There are loads of really interesting stats from like London for example, of how many different connections there have been from the Hub, how many new jobs and schemes. And here we’re passionate about spending a lot of time helping to join things up and take down some of the barriers between the different sectors.

 

ME: So you’re expecting that from the businesses and people that work here projects will spring up that are just for social good?

 

IMMY: Absolutely. The normal journey of a business of this kind — and we’ve done quite a lot of research, from all the 60/70 Hubs from around the world — we have seen that for the first twelve months it’s kind of start-up; you’re getting the right people in, and people are learning how to work in different ways. And then what we found is that having different, interesting people together will have interesting projects spin out of that to do other things. We as founders, don’t just want to look after the space, we want to look to ways we can actively make that happen. Maybe offer scholarships to people doing interesting things and maybe offer them the simple things like office space that will help them and the other things they hadn’t thought of like being around successful people that could expand their thinking.

 

Most of the people we’re getting interested already have outward-facing projects that they are trying to expand and develop and we just want to make that journey a little bit easier for those people. So most of the people that want to get involved will be interested in making a difference, or doing a social good, but we are not putting up a barrier around who can be a member because we’ve already had loads of tech people that just want to come in and use the office and we said we don’t mind as long as your values are good and you’re not just driven by profit.

 

ME: Who decides if a business is for social good or social bad?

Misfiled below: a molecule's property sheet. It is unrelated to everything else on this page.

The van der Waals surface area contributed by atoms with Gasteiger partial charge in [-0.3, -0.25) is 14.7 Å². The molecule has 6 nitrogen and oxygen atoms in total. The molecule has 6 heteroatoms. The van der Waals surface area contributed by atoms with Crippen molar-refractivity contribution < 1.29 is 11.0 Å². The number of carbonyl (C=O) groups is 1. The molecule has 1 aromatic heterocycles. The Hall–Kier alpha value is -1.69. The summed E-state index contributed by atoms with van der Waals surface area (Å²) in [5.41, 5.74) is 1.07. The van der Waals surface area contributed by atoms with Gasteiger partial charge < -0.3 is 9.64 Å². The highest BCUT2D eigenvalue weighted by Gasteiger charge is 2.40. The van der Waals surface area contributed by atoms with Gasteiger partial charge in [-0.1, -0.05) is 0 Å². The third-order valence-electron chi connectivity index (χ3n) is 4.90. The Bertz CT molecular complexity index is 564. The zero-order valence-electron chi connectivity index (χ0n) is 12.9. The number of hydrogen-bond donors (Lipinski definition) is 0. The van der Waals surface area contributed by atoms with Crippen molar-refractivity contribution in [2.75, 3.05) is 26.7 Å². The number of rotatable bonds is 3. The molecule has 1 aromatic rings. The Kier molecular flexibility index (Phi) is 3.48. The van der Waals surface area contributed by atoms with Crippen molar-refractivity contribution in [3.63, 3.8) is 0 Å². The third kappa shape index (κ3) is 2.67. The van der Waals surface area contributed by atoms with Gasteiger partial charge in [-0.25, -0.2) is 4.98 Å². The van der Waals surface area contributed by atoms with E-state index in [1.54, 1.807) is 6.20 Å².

IMMY: We’re not going to be the decision-makers on that. On the application form there’ll just be a couple of questions. And they’ll just be questions for them to self-identify to see if they want to be part of a community like this. Not so we’re never saying “You’re not good enough for us”. The actual membership of the Hub will be monthy, like a mobile phone tariff, so if you’re going through a good phase and you need to take extra staff on, it’s there so you don’t have to go for a twelve-month lease, and we’re thinking that people will just sel- identify and if it’s too happy here or I don’t want to be in that space people can just not be here.

 

We’re thinking about putting a mechanism in place so if the other residents do feel ethically challenged by a resident they raise that concern. But I asked on the Impact Hub message boards the other day “Has anybody ever had this issue? Has anybody ever had a Shell join their Hub and a riot broken out?” and people said it’s never happened. And even though the language we used is impenetrable, when we improve that we still want to make it clear that if there is someone on the table next to you and they’re young, and need help with that, and you’re not the type of person that’s like “Hey, let me help you with that” then it’s probably not for you.